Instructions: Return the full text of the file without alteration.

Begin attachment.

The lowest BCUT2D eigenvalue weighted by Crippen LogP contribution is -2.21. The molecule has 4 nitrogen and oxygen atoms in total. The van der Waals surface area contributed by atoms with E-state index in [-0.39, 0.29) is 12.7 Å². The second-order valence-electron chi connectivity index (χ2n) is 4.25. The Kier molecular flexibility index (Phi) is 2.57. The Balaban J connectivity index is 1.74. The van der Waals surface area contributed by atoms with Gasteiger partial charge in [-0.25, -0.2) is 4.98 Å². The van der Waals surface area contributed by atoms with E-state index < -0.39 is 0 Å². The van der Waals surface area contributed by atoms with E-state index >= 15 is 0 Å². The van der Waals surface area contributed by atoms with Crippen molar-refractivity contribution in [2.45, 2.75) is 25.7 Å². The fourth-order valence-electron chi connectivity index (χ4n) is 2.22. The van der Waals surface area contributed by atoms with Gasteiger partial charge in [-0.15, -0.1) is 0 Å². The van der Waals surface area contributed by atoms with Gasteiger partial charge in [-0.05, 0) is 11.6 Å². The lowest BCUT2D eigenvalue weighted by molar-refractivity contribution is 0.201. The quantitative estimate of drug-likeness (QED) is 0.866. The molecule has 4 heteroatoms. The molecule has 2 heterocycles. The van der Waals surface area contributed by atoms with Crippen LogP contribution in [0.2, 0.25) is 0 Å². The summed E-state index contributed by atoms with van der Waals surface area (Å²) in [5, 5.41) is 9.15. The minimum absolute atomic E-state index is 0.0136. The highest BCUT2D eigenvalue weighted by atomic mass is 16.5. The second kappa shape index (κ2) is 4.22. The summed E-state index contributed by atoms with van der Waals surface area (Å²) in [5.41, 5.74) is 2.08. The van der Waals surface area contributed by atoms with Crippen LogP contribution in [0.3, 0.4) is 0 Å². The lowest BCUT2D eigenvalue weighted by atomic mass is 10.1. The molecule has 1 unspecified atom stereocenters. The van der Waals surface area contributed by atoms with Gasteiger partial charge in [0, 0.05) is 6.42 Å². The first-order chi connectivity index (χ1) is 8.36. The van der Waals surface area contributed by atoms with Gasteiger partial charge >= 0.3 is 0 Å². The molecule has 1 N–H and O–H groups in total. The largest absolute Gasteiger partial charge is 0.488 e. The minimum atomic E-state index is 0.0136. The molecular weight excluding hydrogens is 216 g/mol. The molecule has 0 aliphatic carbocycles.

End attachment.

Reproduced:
The lowest BCUT2D eigenvalue weighted by Crippen LogP contribution is -2.21. The molecule has 4 nitrogen and oxygen atoms in total. The van der Waals surface area contributed by atoms with E-state index in [-0.39, 0.29) is 12.7 Å². The second-order valence-electron chi connectivity index (χ2n) is 4.25. The Kier molecular flexibility index (Phi) is 2.57. The Balaban J connectivity index is 1.74. The van der Waals surface area contributed by atoms with Gasteiger partial charge in [-0.25, -0.2) is 4.98 Å². The van der Waals surface area contributed by atoms with E-state index < -0.39 is 0 Å². The van der Waals surface area contributed by atoms with E-state index >= 15 is 0 Å². The van der Waals surface area contributed by atoms with Crippen molar-refractivity contribution in [2.45, 2.75) is 25.7 Å². The fourth-order valence-electron chi connectivity index (χ4n) is 2.22. The van der Waals surface area contributed by atoms with Gasteiger partial charge in [-0.15, -0.1) is 0 Å². The van der Waals surface area contributed by atoms with Gasteiger partial charge in [-0.05, 0) is 11.6 Å². The lowest BCUT2D eigenvalue weighted by molar-refractivity contribution is 0.201. The quantitative estimate of drug-likeness (QED) is 0.866. The molecule has 4 heteroatoms. The molecule has 2 heterocycles. The van der Waals surface area contributed by atoms with Crippen LogP contribution in [0.2, 0.25) is 0 Å². The summed E-state index contributed by atoms with van der Waals surface area (Å²) in [5, 5.41) is 9.15. The minimum absolute atomic E-state index is 0.0136. The highest BCUT2D eigenvalue weighted by atomic mass is 16.5. The second kappa shape index (κ2) is 4.22. The summed E-state index contributed by atoms with van der Waals surface area (Å²) in [5.41, 5.74) is 2.08. The van der Waals surface area contributed by atoms with Crippen LogP contribution in [0.3, 0.4) is 0 Å². The lowest BCUT2D eigenvalue weighted by atomic mass is 10.1. The molecule has 1 unspecified atom stereocenters. The van der Waals surface area contributed by atoms with Gasteiger partial charge in [0, 0.05) is 6.42 Å². The first-order chi connectivity index (χ1) is 8.36. The van der Waals surface area contributed by atoms with Gasteiger partial charge >= 0.3 is 0 Å². The molecule has 1 N–H and O–H groups in total. The largest absolute Gasteiger partial charge is 0.488 e. The minimum atomic E-state index is 0.0136. The molecular weight excluding hydrogens is 216 g/mol. The molecule has 0 aliphatic carbocycles.